Letter from Lundy
AS I write this letter, on December 21, the mainland stands proud on the horizon with some of the best visibility I ve seen all year. In the north there are crisp winter views of Wales from Pembrokeshire in the west stretching east up the Bristol Channel
AS I write this letter, on December 21, the mainland stands proud on the horizon with some of the best visibility I've seen all year.
In the north there are crisp winter views of Wales from Pembrokeshire in the west stretching east up the Bristol Channel towards Swansea. In the south the Cornish coast falls away from our visibility, but travelling east Morwenstow looks a mere stone's throw away and beyond Woolacombe we can see the snow-topped peaks of the Exmoor hills. It is a wonderful winter's day and the views are truly spectacular!!
The snow is a reminder that Christmas is nearly upon us and Lundy is beginning to feel festive. Our Christmas visitors will arrive on Lundy by helicopter tomorrow and will be greeted in the Tavern with mulled wine and mince pies.
The 21st of December may seem a little late to be starting to think about Christmas, but without the mainland stimulation, the Christmas lights and the advertising, we are completely lacking in the pre-Christmas hype. Christmas on Lundy has a habit of creeping up on us unaware.
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This is part of its charm and in many respects it makes the day's celebrations all that more special. In the lead up to Christmas the islanders go about their day to day jobs without the stresses and pressures of the Christmas preparations.
My first inkling that Christmas was upon us was on Thursday 17th, when some of the staff gathered in the Tavern to decorate the tree, the fire was roaring and there was much joviality. I could hear the laughter filtering up the stairs to my office and I couldn't resist a peek. I sneaked down the back stairs to take a look; And there it was, our Christmas had arrived, the tavern transformed into a beautifully traditional den of festivity, albeit modest.
- 1 Man dies after crash involving two lorries and a motorbike near Torrington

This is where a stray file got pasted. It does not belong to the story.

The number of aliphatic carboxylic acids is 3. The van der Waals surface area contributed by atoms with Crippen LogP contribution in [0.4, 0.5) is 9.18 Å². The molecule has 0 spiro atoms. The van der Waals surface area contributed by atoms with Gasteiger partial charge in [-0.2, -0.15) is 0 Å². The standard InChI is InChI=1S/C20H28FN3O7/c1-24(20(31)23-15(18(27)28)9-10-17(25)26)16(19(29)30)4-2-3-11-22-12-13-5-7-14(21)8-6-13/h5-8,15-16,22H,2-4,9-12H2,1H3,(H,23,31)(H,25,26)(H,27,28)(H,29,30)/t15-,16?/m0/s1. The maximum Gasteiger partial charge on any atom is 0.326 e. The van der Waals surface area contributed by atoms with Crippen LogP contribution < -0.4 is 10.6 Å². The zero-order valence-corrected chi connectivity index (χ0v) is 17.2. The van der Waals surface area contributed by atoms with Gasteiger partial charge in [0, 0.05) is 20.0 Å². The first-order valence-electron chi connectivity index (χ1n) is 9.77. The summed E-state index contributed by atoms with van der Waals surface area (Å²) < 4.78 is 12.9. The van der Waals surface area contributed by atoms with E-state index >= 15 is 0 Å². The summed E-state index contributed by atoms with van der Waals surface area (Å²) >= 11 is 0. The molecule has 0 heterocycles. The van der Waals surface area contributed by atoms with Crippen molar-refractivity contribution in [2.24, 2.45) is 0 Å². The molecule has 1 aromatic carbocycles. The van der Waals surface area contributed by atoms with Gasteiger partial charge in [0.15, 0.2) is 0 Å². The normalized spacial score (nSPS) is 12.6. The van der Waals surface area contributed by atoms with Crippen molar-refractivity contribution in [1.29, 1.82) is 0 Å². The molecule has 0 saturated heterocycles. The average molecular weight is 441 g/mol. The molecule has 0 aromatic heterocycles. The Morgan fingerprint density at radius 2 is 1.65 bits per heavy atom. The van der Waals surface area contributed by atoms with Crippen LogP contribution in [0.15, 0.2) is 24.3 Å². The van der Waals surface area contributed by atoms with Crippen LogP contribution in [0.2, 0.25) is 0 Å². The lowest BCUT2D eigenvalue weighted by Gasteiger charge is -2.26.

- 2 Northam murder suspect accused of telling a 'litany of lies' about killing
- 3 Evidence of damage found at Iron Age monument near Ilfracombe
- 4 South Molton pub attacker must pay compensation after kicking customer in head
- 5 Northam Murder: Judge tells jury to put aside emotion
- 6 £60,000 street marshal investment to make North Devon safer
- 7 Plan for 173 homes on Torrington Creamery site approved despite no affordable homes
- 8 Six people injured in serious crash on A39 near Barnstaple - Police appeal
- 9 Busy thirteen days for Appledore RNLI
- 10 Crash and assault in Ilfracombe - Police appeal
The Lundy way of life is modest, and compared to the mainland it often seems as if you have stepped back to simpler times gone by, but life on Lundy today is far more comfortable and reliable than it once was. We do still get stranded, with rough weather and strong winds preventing boat sailings and helicopters, but these occurrences are few and far between these days and can often cause delight and excitement as opposed to hardship.
In 1961, it was a different story! The weather leading up to Christmas was particularly bad and there had been no mail brought to the island for over a week and they found themselves without gifts or turkey.
One islander said "it looked certain that Christmas Dinner would be tinned Sausages". But the BBC and RAF Chivenor felt the plight of the stranded islanders and joined forces to mount a relief expedition on Christmas Day.
There is an account from Felix Gade, the island manager at the time; "The weather was atrocious, the wind due east, and gale force, with ten-tenths low cloud cover, so one 'chopper' brought the mails and turkey, and another came to help in case of accident"
I have found no account of the islanders' reaction, but having lived on Lundy now for four years and having experienced the trepidation of waiting for the weather to turn to enable a sailing or helicopter's arrival, I can imagine the excitement of such a unique and delightful Christmas delivery that would equal that of Father Christmas himself. Indeed, maybe it was his intervention that bought such charitable relief!
Fifty years on we are not expecting such drama, Christmas lunch will take place in the traditional Lundy fashion, visitors will gather for lunch in the Tavern and all the staff will muck in together. The chef, Tom, will by busy in the kitchen with all the Tavern staff, Grant the barman will be serving drinks and we might find a maintenance man posing as a wine waiter for the day and a housekeeper or possibly a warden as a waitress!?
After a hard day's work all the staff come together to wash dishes and clean up as the visitor retire to their holiday properties. Christmases have always been communal on the island, it is the chance for all the staff to come together as a family and celebrate, and with the Tavern closed to visitors for just this one night of the year, our Christmas party will finally begin.
By the time this letter reaches your doorsteps the Christmas festivities will be drawing to a close and we will all be looking to the New Year and the start of a new decade.
So with Christmas now passed for another year, we all wish you a Happy New Year and a wonderful start to 2010
"All the very Best"